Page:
Or what about knowing she gets away with crap when everyone else can't?

"I could get away with being a pain in the ass, and most people wouldn't take a swing at me."

Or what about demanding very rudely to be called "Ms." instead of "Miss", but when someone asks her to refer to him as "Mr. Sterling", Anita refuses and calls him by his first name? I think I agree with Jean-Claude, who provides this review's title: "Why do I put up with you? You insult me at every turn."

But enough about Anita. We're used to that by now. What else upsets me about this book?

How about the fact that LKH feels that a novel is just non-stop action scenes piling one on top of each other until they explode into one big shootout at the end that SOMEHOW solves all the previous mysteries?

How about ignoring that a child is missing (and thought to have been captured by a pedophile vampire) in order to have some vampire posturing?

How about the fact that nearly every male in these books is a stripper/hottie straight out of a magazine and if this were a men's novel, people would be criticizing the male gaze?

How about how we can't have a person enter the scene without a blow-by-blow of what horrible fashion they are showcasing?

"[Jason] was wearing black leather pants tight enough that I knew he wasn't wearing the underwear anymore."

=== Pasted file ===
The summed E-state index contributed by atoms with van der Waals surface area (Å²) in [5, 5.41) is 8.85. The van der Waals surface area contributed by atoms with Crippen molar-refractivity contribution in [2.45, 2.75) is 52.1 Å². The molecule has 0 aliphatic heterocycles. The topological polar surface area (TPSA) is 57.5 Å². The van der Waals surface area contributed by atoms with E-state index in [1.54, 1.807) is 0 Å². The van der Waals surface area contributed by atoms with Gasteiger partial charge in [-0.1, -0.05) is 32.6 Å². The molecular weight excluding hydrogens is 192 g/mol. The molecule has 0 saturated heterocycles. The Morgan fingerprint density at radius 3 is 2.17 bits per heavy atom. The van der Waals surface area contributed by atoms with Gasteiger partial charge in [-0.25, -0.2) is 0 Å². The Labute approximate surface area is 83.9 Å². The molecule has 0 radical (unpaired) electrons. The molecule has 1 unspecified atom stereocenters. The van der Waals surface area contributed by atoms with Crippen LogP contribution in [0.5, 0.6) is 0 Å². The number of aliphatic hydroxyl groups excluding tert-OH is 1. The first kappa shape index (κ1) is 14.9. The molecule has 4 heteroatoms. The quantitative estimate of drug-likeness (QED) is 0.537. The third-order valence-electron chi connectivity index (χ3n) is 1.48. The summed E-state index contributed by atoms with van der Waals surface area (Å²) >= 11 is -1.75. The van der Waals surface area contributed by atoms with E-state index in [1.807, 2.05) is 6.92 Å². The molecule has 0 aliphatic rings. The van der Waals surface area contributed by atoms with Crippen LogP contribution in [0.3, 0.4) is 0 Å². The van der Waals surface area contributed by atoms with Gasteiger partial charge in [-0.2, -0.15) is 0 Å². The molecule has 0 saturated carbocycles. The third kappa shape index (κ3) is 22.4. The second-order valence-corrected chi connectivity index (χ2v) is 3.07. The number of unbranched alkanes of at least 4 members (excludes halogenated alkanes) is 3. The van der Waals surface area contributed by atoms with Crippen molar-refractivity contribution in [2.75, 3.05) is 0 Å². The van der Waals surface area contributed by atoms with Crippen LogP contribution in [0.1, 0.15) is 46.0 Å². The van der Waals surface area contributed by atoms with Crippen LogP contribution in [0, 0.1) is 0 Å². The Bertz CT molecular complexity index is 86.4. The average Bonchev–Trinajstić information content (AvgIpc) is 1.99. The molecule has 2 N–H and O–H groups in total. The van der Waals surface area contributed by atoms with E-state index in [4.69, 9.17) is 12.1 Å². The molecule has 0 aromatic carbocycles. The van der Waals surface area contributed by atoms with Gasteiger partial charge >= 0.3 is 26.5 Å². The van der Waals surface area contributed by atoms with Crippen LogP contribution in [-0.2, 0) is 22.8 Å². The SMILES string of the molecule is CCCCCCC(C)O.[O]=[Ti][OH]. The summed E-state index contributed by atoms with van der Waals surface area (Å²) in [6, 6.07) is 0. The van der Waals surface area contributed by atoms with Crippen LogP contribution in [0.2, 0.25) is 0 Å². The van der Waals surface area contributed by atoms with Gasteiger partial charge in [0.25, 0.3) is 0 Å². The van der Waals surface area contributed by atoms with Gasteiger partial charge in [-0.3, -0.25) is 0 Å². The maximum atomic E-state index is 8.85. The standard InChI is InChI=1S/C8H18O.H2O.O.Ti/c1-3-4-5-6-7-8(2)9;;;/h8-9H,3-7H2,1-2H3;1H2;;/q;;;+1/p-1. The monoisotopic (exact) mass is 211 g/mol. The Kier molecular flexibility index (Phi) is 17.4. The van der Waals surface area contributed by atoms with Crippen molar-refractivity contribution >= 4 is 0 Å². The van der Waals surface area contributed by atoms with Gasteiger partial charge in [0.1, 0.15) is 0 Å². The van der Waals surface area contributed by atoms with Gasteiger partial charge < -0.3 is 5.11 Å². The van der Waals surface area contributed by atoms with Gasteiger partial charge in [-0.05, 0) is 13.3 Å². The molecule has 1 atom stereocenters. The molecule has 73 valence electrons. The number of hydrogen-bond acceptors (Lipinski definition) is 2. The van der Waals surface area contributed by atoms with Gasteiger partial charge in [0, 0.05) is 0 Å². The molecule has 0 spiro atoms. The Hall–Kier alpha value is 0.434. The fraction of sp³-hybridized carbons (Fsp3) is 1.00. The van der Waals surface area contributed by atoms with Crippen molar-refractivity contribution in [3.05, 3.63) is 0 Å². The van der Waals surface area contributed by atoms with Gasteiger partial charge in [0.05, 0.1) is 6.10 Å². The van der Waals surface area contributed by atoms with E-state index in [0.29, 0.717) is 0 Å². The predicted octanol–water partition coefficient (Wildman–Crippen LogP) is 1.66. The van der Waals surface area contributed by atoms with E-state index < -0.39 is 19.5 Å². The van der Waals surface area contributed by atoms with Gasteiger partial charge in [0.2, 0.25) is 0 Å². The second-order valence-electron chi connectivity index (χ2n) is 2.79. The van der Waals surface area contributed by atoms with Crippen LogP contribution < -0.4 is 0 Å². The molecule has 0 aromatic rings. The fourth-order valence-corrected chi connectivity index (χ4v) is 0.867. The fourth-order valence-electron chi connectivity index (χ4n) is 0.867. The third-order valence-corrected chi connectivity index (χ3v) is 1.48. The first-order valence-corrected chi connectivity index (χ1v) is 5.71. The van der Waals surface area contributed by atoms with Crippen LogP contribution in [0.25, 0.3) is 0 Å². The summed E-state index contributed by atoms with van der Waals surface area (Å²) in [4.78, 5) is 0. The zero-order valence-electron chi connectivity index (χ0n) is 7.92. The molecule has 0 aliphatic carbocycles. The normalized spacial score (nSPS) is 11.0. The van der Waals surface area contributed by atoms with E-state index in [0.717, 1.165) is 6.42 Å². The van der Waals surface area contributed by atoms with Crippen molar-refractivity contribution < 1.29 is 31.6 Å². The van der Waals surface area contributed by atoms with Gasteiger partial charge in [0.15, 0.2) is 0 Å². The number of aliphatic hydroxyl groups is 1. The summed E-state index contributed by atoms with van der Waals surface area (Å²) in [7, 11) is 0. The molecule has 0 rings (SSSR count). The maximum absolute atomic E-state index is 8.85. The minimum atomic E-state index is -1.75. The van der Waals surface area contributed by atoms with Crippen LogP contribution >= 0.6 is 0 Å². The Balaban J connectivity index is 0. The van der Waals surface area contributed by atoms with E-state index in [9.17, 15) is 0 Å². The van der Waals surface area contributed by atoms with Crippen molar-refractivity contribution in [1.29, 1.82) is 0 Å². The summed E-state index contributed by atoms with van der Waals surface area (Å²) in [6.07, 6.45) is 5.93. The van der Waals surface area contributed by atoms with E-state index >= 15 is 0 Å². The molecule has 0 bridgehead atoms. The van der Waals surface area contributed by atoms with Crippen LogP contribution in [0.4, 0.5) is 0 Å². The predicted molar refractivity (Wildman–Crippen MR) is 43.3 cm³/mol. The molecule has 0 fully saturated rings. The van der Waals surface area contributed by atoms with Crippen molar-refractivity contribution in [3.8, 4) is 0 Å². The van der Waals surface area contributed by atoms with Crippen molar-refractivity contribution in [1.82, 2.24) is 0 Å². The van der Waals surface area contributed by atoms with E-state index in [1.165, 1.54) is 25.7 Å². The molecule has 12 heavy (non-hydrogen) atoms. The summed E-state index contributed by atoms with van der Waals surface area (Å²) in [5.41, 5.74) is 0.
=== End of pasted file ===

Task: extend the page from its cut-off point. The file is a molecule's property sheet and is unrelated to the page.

How about how, in books that are supposed to be celebrating a woman's sexual freedom, Anita is embarrassed to look at Jean-Claude's naked body--not for being caught, but just for looking and admiring?

"I was spared another glimpse of [Jean-Claude's] naked body. Now that the hormones were receding, I was embarrassed."

If this doesn't clarify what I didn't like about "Bloody Bones", I have no idea what will.

"But, Crystal, why are you rating this 2 stars? It sounds like you really hated this book."

Yes, the dislike/hate for this book runs strong. However, there were things I liked. I liked Larry and how he is learning and coming into his own. He feels like the Anti-Anita: he says some rude things occasionally, but he also has boundaries and knows when to say things and when not to. I actually really liked Jason; he seems pretty no-nonsense, confident in his position and straight-shooting (for the most part). I also thought the initial mystery was pretty interesting (too bad it got buried in vampire posturing and overlong shootouts). I liked being away from St. Louis, being away from Anita's relationship drama (though, Jean-Claude does appear and bring it with him).

When I started reading "Bloody Bones", I thought this would be my favorite of the 5 books I've read. But if I had to list only one reason why I didn't like it so much, it would be Anita. I just do not like her as a character; I don't care whether she survives; I don't care about her dating life; I don't care if she ends up as a rug at the end of the book. If I weren't trying to follow the series to the turning point in "Narcissus in Chains", I would probably abandon the series right here.

If you are already a fan, I doubt you will be as annoyed by this book as I was, particularly if one of the reasons you are reading these is because you like Anita. Newcomers can probably just jump in at this book and not have too much problems catching up. If you weren't very sold on this series with the earlier books, however, I don't think this one will suddenly change your mind about Anita and the series.